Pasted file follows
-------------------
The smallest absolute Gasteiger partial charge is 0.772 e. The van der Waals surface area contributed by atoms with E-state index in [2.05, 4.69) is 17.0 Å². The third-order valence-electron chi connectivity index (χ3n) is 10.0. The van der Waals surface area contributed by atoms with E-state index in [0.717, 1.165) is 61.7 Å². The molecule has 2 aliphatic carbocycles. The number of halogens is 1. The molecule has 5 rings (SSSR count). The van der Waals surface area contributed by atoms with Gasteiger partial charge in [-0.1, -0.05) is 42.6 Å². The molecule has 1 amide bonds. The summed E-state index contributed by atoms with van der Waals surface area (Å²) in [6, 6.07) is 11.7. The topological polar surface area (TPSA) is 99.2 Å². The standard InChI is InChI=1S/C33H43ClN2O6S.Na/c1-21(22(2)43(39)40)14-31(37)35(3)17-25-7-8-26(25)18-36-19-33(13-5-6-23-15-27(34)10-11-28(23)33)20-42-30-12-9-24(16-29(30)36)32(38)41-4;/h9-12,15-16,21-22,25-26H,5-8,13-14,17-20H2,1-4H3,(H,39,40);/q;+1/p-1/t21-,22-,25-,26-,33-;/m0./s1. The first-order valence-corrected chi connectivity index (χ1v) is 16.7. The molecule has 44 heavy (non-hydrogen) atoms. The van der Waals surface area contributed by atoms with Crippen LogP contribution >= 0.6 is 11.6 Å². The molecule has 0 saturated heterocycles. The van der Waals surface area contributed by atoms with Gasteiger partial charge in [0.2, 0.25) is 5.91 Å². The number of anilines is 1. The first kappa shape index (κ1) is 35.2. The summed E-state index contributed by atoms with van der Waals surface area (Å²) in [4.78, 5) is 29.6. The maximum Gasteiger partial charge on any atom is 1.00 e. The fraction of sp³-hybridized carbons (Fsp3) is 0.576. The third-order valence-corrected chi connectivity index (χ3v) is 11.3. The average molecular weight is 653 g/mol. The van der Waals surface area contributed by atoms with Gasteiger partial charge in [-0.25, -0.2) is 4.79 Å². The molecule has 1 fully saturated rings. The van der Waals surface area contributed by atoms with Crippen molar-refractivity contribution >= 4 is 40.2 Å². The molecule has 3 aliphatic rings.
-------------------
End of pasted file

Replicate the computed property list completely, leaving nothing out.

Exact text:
The smallest absolute Gasteiger partial charge is 0.772 e. The van der Waals surface area contributed by atoms with E-state index in [2.05, 4.69) is 17.0 Å². The third-order valence-electron chi connectivity index (χ3n) is 10.0. The van der Waals surface area contributed by atoms with E-state index in [0.717, 1.165) is 61.7 Å². The molecule has 2 aliphatic carbocycles. The number of halogens is 1. The molecule has 5 rings (SSSR count). The van der Waals surface area contributed by atoms with Gasteiger partial charge in [-0.1, -0.05) is 42.6 Å². The molecule has 1 amide bonds. The summed E-state index contributed by atoms with van der Waals surface area (Å²) in [6, 6.07) is 11.7. The topological polar surface area (TPSA) is 99.2 Å². The standard InChI is InChI=1S/C33H43ClN2O6S.Na/c1-21(22(2)43(39)40)14-31(37)35(3)17-25-7-8-26(25)18-36-19-33(13-5-6-23-15-27(34)10-11-28(23)33)20-42-30-12-9-24(16-29(30)36)32(38)41-4;/h9-12,15-16,21-22,25-26H,5-8,13-14,17-20H2,1-4H3,(H,39,40);/q;+1/p-1/t21-,22-,25-,26-,33-;/m0./s1. The first-order valence-corrected chi connectivity index (χ1v) is 16.7. The molecule has 44 heavy (non-hydrogen) atoms. The van der Waals surface area contributed by atoms with Crippen LogP contribution >= 0.6 is 11.6 Å². The molecule has 0 saturated heterocycles. The van der Waals surface area contributed by atoms with Gasteiger partial charge in [0.2, 0.25) is 5.91 Å². The number of anilines is 1. The first kappa shape index (κ1) is 35.2. The summed E-state index contributed by atoms with van der Waals surface area (Å²) in [4.78, 5) is 29.6. The maximum Gasteiger partial charge on any atom is 1.00 e. The fraction of sp³-hybridized carbons (Fsp3) is 0.576. The third-order valence-corrected chi connectivity index (χ3v) is 11.3. The average molecular weight is 653 g/mol. The van der Waals surface area contributed by atoms with Gasteiger partial charge in [-0.25, -0.2) is 4.79 Å². The molecule has 1 fully saturated rings. The van der Waals surface area contributed by atoms with Crippen molar-refractivity contribution >= 4 is 40.2 Å². The molecule has 3 aliphatic rings.